I spent my childhood at my Grandparents’ place(maternal grandparents). My parents for their office purposes stayed away from me. Nevertheless, I was happy with my mom’s family that consisted of two aunts, one uncle, grandma-grandpa and lots of love. I was nursed ever since I made my presence felt in their lives. A picture perfect life. Having three women around me of course made me the centre of attraction. Of all my mom’s siblings, I was more attached to my older aunt(second sibling of my mom), she spoiled me when it came to make-up, lipstick, high-heels, skirts etc. that made me a kind of fashionista at a very young age. We used to go for movies together and roadside chaat. She was in her mid-twenties, was a working woman and my grandparents had decided to marry her off. I was growing up and could understand things that were going at home. I was not indifferent to the proposals and rejection.
It was in late 1990s, men came and went, but my aunt was rejected every time. She was a wonderful woman, very beautiful; protector of her parents and an angel to me. She had a nice paying job and great many friends, perhaps, life was not meant to be easy for her. I could see the pain of rejection and the way she used to overcome it. Many times it happened that a man liked her, but his mother rejected my aunt. It was a awful situation for entire family. This was the time I realized, how colour discrimination still existed and the apathy of these circumstances. It was sad to see how mothers still influenced their sons’ choices in powerful relationships like marriages. True that families have to have say, but nevertheless, it was pathetic to see somebody else’s decisions influencing our lives. Things did not end there, My aunt not only had dark complexion, but was also plumpy in appearance. These were emotional fats she had developed over the years due to constant rejection and it added further agony to her dreadful situation. Well, she got married in early 2000, quite late for her age as the society said, but unfortunately it was not all that happy. She compromised with life.
I am sure, my aunt would not be the one to face this kind of humiliation, there might be several other women around the globe. But have we wondered why this kind of denigration only against women? Are all men fair and handsome, slim and slender that they and their families expect women to be “sarvagunn sampanna”(endowed with richness). Of course, in my aunt’s case society talked a lot about her marriage not being fixed, gossiping if there was any problem with her, and things like that. Finally she got married and mouths were shut. What caught my attention and dazzled me was this one word-”society”
Why does society has so much influence on us and how is it that we allow the society to influence our thoughts and action? Here, it was not just about patriarchy, but about the society in general. The moment we are born, we just do not belong to our parents, but the entire society in our past, present and future. Society gives us a lot throughout our lifetime, from the hospital we were born in to the cemetery we’d be buried in. Society gives us and it is our duty to give it back, but what if the society is against us for the crimes we haven’t committed? What if the same society talks behind our back if our marriages aren’t fixed, will we ever have enough faith in our society? will we ever give anything back to this so-called society? Well, the ideas of complexion and being a slim beauty, are prerequisite to the society itself. Its creation lies in this very society. These two ideas have further fragmented a woman’s body. With the emergence of fairness creams, facials and bleach; most women started thinking that they would really get any instant fairness, now come on, had this been the case, a mass population with darker complexion would have used this as a treatment against their complexion.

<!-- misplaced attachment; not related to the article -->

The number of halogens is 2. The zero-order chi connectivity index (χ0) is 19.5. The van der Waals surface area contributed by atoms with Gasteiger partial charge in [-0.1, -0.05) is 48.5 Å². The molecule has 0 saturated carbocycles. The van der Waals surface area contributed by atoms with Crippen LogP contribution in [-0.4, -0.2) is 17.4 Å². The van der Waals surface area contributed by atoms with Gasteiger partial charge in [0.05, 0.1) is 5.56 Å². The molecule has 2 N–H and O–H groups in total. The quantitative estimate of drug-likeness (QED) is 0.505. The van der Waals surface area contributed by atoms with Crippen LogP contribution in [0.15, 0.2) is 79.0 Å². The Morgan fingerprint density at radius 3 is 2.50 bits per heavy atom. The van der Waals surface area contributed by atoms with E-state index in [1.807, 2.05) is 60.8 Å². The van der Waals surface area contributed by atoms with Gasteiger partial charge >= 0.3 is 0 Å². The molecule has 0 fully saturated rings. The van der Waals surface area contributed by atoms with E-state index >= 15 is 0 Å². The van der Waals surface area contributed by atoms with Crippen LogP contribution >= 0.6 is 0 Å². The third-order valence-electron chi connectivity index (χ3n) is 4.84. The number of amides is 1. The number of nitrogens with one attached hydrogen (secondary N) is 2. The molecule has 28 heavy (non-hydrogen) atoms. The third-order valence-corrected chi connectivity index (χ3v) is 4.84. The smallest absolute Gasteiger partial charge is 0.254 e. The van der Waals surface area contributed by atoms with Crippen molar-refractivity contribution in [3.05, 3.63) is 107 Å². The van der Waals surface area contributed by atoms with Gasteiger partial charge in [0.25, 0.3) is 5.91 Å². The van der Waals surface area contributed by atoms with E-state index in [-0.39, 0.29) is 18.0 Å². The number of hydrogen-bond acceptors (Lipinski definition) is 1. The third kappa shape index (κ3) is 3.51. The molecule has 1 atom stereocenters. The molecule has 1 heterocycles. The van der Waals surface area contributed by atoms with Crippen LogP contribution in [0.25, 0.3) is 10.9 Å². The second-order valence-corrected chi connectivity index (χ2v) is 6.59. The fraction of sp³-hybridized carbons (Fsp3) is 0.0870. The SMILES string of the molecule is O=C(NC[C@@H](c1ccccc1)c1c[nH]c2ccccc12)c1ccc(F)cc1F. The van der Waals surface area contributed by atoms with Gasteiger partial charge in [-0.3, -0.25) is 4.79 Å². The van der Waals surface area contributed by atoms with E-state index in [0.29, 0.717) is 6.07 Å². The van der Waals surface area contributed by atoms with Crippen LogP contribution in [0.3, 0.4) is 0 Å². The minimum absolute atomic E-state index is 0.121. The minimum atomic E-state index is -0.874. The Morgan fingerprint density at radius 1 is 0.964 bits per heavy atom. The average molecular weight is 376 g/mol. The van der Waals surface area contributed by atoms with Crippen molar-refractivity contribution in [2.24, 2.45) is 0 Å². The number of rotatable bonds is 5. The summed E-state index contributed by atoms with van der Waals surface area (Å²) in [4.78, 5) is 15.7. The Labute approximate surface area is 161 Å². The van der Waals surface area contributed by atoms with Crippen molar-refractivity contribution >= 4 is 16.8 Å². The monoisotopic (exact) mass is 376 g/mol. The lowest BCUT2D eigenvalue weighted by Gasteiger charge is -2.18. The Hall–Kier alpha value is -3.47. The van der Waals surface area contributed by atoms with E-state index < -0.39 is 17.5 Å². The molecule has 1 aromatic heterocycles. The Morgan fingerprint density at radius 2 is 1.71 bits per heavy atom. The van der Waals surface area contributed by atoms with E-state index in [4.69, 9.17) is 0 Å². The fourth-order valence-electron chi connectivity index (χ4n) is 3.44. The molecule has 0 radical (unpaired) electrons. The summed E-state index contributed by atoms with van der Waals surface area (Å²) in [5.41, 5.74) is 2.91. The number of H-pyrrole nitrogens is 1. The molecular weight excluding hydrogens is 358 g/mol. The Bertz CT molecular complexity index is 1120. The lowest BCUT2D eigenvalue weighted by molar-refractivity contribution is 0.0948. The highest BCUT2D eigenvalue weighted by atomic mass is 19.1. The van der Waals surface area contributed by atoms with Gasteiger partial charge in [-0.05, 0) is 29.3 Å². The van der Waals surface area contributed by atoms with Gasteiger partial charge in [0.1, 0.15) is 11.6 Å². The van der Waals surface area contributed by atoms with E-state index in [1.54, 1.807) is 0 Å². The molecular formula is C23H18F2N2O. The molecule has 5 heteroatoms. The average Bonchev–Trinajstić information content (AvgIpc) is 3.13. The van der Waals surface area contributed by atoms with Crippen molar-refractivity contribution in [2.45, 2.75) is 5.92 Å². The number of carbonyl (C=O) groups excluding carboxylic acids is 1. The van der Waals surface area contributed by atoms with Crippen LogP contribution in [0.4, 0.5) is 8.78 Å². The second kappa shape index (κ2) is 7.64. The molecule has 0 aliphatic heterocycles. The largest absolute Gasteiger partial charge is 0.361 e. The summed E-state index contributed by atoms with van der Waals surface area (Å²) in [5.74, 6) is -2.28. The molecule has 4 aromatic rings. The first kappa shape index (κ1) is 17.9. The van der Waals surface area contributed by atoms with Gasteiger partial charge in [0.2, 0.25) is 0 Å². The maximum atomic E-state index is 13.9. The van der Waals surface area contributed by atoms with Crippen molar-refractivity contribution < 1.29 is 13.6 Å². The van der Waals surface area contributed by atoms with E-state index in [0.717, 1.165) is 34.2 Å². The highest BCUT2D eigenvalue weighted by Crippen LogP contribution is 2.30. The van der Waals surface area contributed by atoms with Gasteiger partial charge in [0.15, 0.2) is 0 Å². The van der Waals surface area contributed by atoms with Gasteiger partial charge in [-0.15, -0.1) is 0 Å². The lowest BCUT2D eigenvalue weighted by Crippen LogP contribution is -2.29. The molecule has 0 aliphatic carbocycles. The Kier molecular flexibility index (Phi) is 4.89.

With the advent of print media and TV adverts, the consumption of fairness creams and weight loss products started increasing and their major target was middle class women-the office goers as well as the housewives. Various magazines like Femina, Elle, started printing home remedies for women who could not afford cosmetics, along with the latest fashion trends and further leading to fragmentation of body in bits. True, that a woman is never an individual SELF, but made up of all the small parts combined together- home, office children and the bigger social construct that directly influences her behavior and action. My aunt was just another prey to these beautification techniques and society’s bewilderment to the newness. She too applied the fairness creams and weight loss products. How easy it is to fool people!
The women in my village are no alien to these commodification patterns. Today, when I go to my village, every house has a tube to fair & lovely cream. Their source of influence are the TV actors endorsing such fairness cream brands. A certain population cannot be blamed, if such elites are trying to change society in haphazard manner.
It is the high culture that sets rules and establishes trends.
People have replaced traditional creams like VICCO turmeric with something as fraud as fairness creams that are even more harmful. Today, a woman’s face like her body, too is fragmented-her eyebrows, lips, cheeks, nose have identity of their own and amidst all this the SELF is lost! Is it not unfair on the society’s part to promote such products and discriminate the few?